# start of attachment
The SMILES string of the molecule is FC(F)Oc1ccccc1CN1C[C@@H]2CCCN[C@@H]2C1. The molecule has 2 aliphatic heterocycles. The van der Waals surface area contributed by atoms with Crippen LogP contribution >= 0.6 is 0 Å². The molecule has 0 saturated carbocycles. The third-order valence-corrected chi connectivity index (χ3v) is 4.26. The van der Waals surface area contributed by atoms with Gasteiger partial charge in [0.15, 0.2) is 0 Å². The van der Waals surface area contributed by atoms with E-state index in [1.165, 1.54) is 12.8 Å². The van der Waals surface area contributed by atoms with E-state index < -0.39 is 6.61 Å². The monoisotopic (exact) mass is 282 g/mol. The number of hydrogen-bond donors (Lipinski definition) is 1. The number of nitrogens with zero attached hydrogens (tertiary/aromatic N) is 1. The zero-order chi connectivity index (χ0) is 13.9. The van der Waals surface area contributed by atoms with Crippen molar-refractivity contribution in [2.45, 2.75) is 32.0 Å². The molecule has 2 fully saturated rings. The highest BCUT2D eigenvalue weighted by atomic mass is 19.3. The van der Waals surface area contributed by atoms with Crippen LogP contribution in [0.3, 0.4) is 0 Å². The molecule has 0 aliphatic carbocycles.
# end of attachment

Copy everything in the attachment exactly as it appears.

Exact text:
The SMILES string of the molecule is FC(F)Oc1ccccc1CN1C[C@@H]2CCCN[C@@H]2C1. The molecule has 2 aliphatic heterocycles. The van der Waals surface area contributed by atoms with Crippen LogP contribution >= 0.6 is 0 Å². The molecule has 0 saturated carbocycles. The third-order valence-corrected chi connectivity index (χ3v) is 4.26. The van der Waals surface area contributed by atoms with Gasteiger partial charge in [0.15, 0.2) is 0 Å². The van der Waals surface area contributed by atoms with E-state index in [1.165, 1.54) is 12.8 Å². The van der Waals surface area contributed by atoms with E-state index < -0.39 is 6.61 Å². The monoisotopic (exact) mass is 282 g/mol. The number of hydrogen-bond donors (Lipinski definition) is 1. The number of nitrogens with zero attached hydrogens (tertiary/aromatic N) is 1. The zero-order chi connectivity index (χ0) is 13.9. The van der Waals surface area contributed by atoms with Crippen molar-refractivity contribution in [2.45, 2.75) is 32.0 Å². The molecule has 2 fully saturated rings. The highest BCUT2D eigenvalue weighted by atomic mass is 19.3. The van der Waals surface area contributed by atoms with Crippen LogP contribution in [0.3, 0.4) is 0 Å². The molecule has 0 aliphatic carbocycles.